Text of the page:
Eidetic Minds – Recollection in Amazing Detail

A photographic memory has been coveted by many a scholar and student, since its concept has been recognised. Having the ability to recall everything that we looked at, exactly as we saw it, for an extended period of time could be extremely beneficial in many circumstances. Disappointingly, however, a photographic memory has never been proven to actually exist. Even though they are many people with exceptional memories, there are no reported cases of somebody being able to remember everything they are exposed to in detail for very long.

shutterstock_121335973An eidetic mind is as close as possible to having a photographic memory that we have been capable of developing. An ‘eidetiker’ is able to recall an image in perfect detail, after being exposed to it for a short period of time. After the object has been removed, the subjects still describe the image as if it is still directly in front of them instead of from their recollection. This means that the after-image is just as real for them as the actual object had been. The difference between an eidetic memory and what we think of as a photographic memory is that the image could not be recalled in this way indefinitely, but only for a short period of time after viewing it.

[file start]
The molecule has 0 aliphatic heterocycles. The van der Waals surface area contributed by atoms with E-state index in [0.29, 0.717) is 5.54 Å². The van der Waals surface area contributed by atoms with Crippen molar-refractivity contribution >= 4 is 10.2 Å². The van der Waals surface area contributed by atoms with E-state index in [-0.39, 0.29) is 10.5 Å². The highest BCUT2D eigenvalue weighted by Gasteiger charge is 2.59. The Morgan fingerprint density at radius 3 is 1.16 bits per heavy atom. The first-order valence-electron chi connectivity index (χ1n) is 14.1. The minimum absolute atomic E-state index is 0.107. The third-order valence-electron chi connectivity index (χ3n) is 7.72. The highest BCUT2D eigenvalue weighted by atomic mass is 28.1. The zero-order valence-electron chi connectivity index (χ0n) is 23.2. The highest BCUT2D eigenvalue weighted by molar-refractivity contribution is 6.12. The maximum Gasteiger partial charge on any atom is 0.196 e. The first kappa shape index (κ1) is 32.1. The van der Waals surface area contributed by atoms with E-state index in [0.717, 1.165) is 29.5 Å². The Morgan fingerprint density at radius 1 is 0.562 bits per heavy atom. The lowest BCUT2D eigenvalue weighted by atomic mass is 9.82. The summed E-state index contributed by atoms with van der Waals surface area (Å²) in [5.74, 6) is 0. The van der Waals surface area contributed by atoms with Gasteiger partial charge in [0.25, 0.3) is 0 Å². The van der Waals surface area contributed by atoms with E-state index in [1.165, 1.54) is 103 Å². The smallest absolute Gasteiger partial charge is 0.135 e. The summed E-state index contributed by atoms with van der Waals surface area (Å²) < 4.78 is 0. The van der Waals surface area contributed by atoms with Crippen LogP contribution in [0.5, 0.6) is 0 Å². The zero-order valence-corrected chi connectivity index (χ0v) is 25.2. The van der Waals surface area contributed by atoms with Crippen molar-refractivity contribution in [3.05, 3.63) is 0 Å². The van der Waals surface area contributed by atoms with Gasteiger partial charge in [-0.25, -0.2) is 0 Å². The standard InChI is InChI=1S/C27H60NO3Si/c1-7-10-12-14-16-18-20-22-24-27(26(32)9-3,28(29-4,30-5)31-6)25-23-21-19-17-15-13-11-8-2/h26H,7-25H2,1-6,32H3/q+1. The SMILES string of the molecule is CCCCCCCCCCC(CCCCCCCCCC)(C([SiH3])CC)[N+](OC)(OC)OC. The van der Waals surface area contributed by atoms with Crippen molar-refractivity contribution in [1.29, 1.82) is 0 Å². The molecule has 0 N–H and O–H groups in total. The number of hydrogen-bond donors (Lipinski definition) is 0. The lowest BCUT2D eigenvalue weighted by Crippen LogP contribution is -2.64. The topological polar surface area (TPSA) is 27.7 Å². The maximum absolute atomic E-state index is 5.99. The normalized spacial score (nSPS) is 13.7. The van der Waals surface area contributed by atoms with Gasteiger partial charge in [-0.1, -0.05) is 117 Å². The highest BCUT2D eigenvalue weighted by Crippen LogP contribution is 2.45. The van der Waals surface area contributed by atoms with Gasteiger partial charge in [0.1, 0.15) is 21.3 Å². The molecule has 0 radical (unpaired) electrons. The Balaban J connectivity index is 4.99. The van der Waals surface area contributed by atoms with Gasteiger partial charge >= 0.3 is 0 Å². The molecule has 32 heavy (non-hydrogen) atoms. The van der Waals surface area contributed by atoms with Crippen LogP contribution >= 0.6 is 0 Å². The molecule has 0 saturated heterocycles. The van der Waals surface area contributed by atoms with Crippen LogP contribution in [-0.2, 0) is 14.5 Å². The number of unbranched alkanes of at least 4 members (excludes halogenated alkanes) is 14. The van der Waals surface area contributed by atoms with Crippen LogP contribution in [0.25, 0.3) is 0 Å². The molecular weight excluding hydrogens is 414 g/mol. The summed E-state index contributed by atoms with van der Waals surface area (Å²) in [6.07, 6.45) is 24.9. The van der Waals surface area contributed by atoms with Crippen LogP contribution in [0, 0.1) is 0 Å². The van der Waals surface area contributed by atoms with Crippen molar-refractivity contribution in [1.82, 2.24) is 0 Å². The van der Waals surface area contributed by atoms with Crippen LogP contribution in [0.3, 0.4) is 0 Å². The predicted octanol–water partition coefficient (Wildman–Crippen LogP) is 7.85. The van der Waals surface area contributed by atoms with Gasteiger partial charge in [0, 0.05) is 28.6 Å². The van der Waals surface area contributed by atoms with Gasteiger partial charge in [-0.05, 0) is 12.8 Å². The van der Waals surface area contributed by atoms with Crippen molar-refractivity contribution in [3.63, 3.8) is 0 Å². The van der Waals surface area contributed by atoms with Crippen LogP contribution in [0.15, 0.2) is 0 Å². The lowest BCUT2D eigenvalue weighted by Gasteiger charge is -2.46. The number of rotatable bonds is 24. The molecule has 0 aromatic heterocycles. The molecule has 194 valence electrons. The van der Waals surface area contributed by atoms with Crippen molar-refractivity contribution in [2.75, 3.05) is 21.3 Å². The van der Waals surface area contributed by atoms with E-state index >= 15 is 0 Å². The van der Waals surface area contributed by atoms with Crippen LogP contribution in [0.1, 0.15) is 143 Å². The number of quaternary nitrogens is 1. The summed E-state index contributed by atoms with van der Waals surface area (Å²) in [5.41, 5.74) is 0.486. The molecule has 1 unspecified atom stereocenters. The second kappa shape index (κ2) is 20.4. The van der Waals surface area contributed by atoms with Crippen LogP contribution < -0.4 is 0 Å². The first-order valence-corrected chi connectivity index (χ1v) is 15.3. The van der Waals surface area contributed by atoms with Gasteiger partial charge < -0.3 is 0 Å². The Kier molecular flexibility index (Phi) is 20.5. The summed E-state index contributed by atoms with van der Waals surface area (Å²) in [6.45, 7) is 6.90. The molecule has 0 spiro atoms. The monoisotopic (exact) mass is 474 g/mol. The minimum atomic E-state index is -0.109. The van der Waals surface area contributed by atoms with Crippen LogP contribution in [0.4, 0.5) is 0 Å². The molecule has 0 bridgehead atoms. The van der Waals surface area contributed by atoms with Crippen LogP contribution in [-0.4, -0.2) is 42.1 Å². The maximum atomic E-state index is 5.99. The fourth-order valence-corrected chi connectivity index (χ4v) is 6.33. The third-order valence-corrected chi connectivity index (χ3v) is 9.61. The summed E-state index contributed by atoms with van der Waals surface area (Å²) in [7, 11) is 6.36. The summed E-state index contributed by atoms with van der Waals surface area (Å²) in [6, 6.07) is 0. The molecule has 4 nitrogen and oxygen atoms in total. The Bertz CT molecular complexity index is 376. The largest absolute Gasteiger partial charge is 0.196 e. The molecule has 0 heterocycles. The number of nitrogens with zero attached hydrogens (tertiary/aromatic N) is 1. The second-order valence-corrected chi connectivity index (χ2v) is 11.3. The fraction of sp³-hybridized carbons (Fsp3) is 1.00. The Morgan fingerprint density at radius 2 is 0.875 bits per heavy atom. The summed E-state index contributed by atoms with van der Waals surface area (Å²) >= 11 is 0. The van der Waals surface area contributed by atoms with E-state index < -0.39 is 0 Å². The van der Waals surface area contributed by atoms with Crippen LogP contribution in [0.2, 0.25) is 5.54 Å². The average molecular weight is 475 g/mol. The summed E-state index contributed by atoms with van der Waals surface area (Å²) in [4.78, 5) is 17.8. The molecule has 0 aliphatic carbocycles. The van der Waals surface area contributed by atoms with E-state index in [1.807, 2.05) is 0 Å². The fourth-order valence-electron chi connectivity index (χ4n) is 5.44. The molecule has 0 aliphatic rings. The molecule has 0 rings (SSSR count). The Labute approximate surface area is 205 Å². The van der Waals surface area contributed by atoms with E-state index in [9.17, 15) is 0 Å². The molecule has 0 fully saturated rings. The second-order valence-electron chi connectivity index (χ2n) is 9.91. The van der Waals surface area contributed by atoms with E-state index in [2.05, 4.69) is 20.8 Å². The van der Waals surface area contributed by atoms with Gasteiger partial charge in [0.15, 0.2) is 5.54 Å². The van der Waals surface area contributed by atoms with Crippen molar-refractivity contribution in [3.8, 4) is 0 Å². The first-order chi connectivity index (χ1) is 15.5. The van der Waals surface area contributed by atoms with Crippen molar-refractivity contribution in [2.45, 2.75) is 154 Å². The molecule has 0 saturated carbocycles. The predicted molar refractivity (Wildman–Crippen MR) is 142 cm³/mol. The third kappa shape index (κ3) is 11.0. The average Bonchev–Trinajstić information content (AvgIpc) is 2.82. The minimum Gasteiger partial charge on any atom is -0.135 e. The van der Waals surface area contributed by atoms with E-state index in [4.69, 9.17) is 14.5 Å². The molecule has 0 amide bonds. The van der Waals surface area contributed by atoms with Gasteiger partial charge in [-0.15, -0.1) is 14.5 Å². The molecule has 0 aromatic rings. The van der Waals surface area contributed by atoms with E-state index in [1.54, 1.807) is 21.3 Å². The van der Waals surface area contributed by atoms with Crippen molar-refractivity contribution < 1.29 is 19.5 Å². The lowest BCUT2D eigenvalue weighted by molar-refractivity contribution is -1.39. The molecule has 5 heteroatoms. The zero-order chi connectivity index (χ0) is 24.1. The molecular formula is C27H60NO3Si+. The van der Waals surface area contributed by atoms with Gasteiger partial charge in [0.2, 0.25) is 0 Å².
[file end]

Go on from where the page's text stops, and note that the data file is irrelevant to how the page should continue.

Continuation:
Visual stimuli is much easier to recall than experiences that affect our other senses, however, eidetic minds seem to be limited to children. It has been surmised that this is because a child perceives the world in a more visual manner, as a result of having a limit on their verbal communication. As adults we become able to put our thoughts into words, so it is no longer necessary for us to put as much emphasis on images and much of the detail and need to remember becomes lost.

shutterstock_294185090Following the same path, an eidetic memory is associated with conditions that may affect an individual’s ability to verbally communicate.  Autism is the main example of one of these that results in delayed language and limited communication skills. Individuals with autism find that their thoughts are made up of pictures instead of words and even as adults many of them retain this ability, and mould it to develop ways of communicating with other people.

Even though people with eidetic minds can recall images in great detail, sometimes these recollections might be faulty. This is because a true representation of the image may be impossible because of personal biases and interpretations. The image will be recalled exactly how it was seen by the observer, but not necessarily how it appeared.


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